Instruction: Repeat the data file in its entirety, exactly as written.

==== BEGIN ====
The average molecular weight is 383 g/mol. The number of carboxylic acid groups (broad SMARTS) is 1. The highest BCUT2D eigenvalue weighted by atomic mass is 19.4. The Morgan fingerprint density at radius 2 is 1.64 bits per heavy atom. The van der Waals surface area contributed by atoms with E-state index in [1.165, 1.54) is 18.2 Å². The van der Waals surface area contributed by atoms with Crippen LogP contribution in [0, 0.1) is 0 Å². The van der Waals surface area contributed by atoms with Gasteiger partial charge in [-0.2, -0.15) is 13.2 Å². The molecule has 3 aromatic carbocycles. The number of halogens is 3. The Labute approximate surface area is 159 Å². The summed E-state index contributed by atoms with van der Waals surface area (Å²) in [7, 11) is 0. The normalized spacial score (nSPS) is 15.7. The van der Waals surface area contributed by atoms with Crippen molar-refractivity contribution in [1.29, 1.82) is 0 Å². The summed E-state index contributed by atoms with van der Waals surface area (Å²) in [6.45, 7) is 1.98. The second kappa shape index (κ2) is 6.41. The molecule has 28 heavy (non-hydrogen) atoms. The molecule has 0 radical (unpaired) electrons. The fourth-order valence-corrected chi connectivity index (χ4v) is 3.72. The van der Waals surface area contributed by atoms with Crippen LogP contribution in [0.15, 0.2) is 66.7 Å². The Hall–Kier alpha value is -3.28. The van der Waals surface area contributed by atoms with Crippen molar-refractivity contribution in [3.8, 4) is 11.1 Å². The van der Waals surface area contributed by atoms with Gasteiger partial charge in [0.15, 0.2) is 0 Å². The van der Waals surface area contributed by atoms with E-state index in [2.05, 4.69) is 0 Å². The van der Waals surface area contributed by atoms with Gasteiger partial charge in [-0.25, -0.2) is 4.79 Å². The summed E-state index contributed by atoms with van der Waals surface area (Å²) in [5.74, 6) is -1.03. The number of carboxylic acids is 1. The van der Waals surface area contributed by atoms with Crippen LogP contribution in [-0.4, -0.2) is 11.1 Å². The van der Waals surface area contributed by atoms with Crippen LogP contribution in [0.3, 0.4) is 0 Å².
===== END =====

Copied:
The average molecular weight is 383 g/mol. The number of carboxylic acid groups (broad SMARTS) is 1. The highest BCUT2D eigenvalue weighted by atomic mass is 19.4. The Morgan fingerprint density at radius 2 is 1.64 bits per heavy atom. The van der Waals surface area contributed by atoms with E-state index in [1.165, 1.54) is 18.2 Å². The van der Waals surface area contributed by atoms with Crippen LogP contribution in [0, 0.1) is 0 Å². The van der Waals surface area contributed by atoms with Gasteiger partial charge in [-0.2, -0.15) is 13.2 Å². The molecule has 3 aromatic carbocycles. The number of halogens is 3. The Labute approximate surface area is 159 Å². The summed E-state index contributed by atoms with van der Waals surface area (Å²) in [7, 11) is 0. The normalized spacial score (nSPS) is 15.7. The van der Waals surface area contributed by atoms with Crippen molar-refractivity contribution in [1.29, 1.82) is 0 Å². The summed E-state index contributed by atoms with van der Waals surface area (Å²) in [6.45, 7) is 1.98. The second kappa shape index (κ2) is 6.41. The molecule has 28 heavy (non-hydrogen) atoms. The molecule has 0 radical (unpaired) electrons. The fourth-order valence-corrected chi connectivity index (χ4v) is 3.72. The van der Waals surface area contributed by atoms with Crippen LogP contribution in [0.15, 0.2) is 66.7 Å². The Hall–Kier alpha value is -3.28. The van der Waals surface area contributed by atoms with Crippen molar-refractivity contribution in [3.8, 4) is 11.1 Å². The van der Waals surface area contributed by atoms with Gasteiger partial charge in [0.15, 0.2) is 0 Å². The van der Waals surface area contributed by atoms with E-state index in [2.05, 4.69) is 0 Å². The van der Waals surface area contributed by atoms with Gasteiger partial charge in [-0.25, -0.2) is 4.79 Å². The summed E-state index contributed by atoms with van der Waals surface area (Å²) in [5.74, 6) is -1.03. The number of carboxylic acids is 1. The van der Waals surface area contributed by atoms with Crippen LogP contribution in [-0.4, -0.2) is 11.1 Å². The van der Waals surface area contributed by atoms with Crippen LogP contribution in [0.3, 0.4) is 0 Å².